A 62-year-old man with hypertension, hepatitis C, and hepatocellular carcinoma presented for right liver partial lobectomy. The patient did not appear to have cirrhosis, and laboratory studies were within normal limits. He underwent an inguinal hernia repair under general anesthesia 13 years ago without difficulty. General anesthesia was induced with propofol and fentanyl. Muscle relaxation was achieved with vecuronium. General anesthesia was maintained with isoflurane and fentanyl. An intraarterial catheter and two large-bore peripheral intravenous catheters were placed.
During the case, the surgeon asks you to limit fluid administration and avoid transfusion, if possible. Before resection of the tumor, the surgeon announces the “Pringle is on,” and the patient becomes hypotensive and tachycardic.
Describe liver cirrhosis and its systemic effects.
Cirrhosis of the liver affects approximately 3 million Americans and is the 12th leading cause of death in the United States. Chronic hepatitis refers to liver disease in which inflammation and necrosis are present for at least 6 months and is most commonly due to hepatitis C virus infection or alcohol abuse. The disease can be divided into two major categories: cholestatic disease and hepatocellular disease. Cholestatic diseases (e.g., primary biliary cirrhosis, primary sclerosing cholangitis) are uncommon causes of chronic hepatitis, whereas hepatocellular causes (e.g., infectious, autoimmune, steatohepatitis, or alcoholic) predominate and more often lead to hepatic resection or transplantation.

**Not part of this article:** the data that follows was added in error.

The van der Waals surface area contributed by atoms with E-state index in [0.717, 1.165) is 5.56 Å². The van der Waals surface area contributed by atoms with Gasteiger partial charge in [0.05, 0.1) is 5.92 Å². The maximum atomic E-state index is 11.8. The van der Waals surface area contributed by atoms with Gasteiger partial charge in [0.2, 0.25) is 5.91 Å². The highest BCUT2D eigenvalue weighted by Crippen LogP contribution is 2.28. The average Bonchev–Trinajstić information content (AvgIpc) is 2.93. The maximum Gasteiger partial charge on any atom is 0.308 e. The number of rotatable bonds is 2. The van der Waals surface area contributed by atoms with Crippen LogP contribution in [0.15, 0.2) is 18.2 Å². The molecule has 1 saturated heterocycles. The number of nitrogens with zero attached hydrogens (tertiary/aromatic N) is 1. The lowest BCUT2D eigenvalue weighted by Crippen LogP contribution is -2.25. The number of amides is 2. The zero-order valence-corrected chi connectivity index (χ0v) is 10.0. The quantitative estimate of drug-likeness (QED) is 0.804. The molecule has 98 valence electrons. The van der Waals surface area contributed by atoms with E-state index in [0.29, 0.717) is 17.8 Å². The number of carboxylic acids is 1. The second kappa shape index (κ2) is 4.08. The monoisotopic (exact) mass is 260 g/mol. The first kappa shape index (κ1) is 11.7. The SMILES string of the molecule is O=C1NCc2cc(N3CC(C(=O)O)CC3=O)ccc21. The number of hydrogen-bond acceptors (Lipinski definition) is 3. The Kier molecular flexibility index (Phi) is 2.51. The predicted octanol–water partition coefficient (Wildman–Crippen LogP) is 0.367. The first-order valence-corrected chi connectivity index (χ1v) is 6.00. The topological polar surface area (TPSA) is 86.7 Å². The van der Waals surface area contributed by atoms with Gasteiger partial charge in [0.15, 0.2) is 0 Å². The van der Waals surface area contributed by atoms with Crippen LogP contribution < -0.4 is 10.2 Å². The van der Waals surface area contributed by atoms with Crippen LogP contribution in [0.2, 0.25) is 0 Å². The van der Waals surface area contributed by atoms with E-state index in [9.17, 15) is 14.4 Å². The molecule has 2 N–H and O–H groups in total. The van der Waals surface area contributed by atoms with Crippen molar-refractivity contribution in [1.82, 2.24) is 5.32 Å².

Cirrhosis of the liver is a major challenge to the anesthesiologist because it leads to problems in nearly every organ system. Most patients with long-standing liver disease are functionally unwell and have poor nutritional status and exercise tolerance on presentation. Table 33-1 outlines common problems related to chronic liver disease that must be considered by the anesthesiologist.
|Central nervous system||Hepatic encephalopathy||Variable manifestations—confusion, personality changes, sleep disorder, coma|
|Can be precipitated by anesthesia or surgery if hepatic perfusion is impaired (e.g., hypotension, hypoxemia)|
|Cardiovascular system||Hyperdynamic state||Patients have profoundly reduced systemic vascular resistance with resultant high cardiac output, low to normal blood pressure, mildly elevated heart rate (probable nitric oxide effects)|
|Cardiomyopathy||Signs and symptoms of congestive heart failure|
|Altered blood flow||Increased splanchnic blood flow with resultant central hypovolemia|
|Arteriovenous collateralization with increased mixed venous oxygen saturation|
|Portal hypertension||Increased portal venous pressure leads to increased portosystemic collateral development and plays a role in ascites and encephalopathy|
|Resultant esophageal varices are at a high risk for bleeding if traumatized|
|Pulmonary system||Hypoxemia||True pulmonary shunting can occur from increased atelectasis (from fluid retention as ascites or pleural effusions), impaired hypoxic pulmonary vasoconstriction|
|Hepatopulmonary syndrome with intrapulmonary vascular dilation and shunting|
|Pulmonary hypertension||Portopulmonary hypertension is pulmonary and portal hypertension existing simultaneously as a result of long-standing liver disease|